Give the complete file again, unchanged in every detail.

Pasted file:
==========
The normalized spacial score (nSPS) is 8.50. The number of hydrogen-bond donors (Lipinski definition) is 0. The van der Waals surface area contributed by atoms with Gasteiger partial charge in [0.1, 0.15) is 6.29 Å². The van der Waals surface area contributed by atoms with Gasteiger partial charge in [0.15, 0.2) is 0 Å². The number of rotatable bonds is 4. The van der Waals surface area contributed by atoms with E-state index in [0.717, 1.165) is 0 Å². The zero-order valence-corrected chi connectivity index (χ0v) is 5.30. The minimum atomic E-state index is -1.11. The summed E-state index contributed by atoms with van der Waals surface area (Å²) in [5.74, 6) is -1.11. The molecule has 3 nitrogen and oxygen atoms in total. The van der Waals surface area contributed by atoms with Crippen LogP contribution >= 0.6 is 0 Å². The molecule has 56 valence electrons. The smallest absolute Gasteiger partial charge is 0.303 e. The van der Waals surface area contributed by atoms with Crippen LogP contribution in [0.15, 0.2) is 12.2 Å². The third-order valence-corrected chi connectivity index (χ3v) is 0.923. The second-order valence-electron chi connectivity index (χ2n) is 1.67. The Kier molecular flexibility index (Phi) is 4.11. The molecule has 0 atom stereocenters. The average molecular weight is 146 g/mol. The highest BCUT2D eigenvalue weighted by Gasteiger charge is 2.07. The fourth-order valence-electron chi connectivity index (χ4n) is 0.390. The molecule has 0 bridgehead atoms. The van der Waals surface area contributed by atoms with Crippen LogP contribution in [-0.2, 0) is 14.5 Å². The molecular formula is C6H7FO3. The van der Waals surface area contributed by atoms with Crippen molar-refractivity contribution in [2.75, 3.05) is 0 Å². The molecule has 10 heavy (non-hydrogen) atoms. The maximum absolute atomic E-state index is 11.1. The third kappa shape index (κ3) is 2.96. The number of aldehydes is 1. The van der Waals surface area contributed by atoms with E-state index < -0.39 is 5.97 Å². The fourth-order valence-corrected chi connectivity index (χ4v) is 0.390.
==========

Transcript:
The normalized spacial score (nSPS) is 8.50. The number of hydrogen-bond donors (Lipinski definition) is 0. The van der Waals surface area contributed by atoms with Gasteiger partial charge in [0.1, 0.15) is 6.29 Å². The van der Waals surface area contributed by atoms with Gasteiger partial charge in [0.15, 0.2) is 0 Å². The number of rotatable bonds is 4. The van der Waals surface area contributed by atoms with E-state index in [0.717, 1.165) is 0 Å². The zero-order valence-corrected chi connectivity index (χ0v) is 5.30. The minimum atomic E-state index is -1.11. The summed E-state index contributed by atoms with van der Waals surface area (Å²) in [5.74, 6) is -1.11. The molecule has 3 nitrogen and oxygen atoms in total. The van der Waals surface area contributed by atoms with Crippen LogP contribution >= 0.6 is 0 Å². The molecule has 56 valence electrons. The smallest absolute Gasteiger partial charge is 0.303 e. The van der Waals surface area contributed by atoms with Crippen LogP contribution in [0.15, 0.2) is 12.2 Å². The third-order valence-corrected chi connectivity index (χ3v) is 0.923. The second-order valence-electron chi connectivity index (χ2n) is 1.67. The Kier molecular flexibility index (Phi) is 4.11. The molecule has 0 atom stereocenters. The average molecular weight is 146 g/mol. The highest BCUT2D eigenvalue weighted by Gasteiger charge is 2.07. The fourth-order valence-electron chi connectivity index (χ4n) is 0.390. The molecule has 0 bridgehead atoms. The van der Waals surface area contributed by atoms with Crippen LogP contribution in [-0.2, 0) is 14.5 Å². The molecular formula is C6H7FO3. The van der Waals surface area contributed by atoms with Crippen molar-refractivity contribution in [2.75, 3.05) is 0 Å². The molecule has 10 heavy (non-hydrogen) atoms. The maximum absolute atomic E-state index is 11.1. The third kappa shape index (κ3) is 2.96. The number of aldehydes is 1. The van der Waals surface area contributed by atoms with E-state index < -0.39 is 5.97 Å². The fourth-order valence-corrected chi connectivity index (χ4v) is 0.390.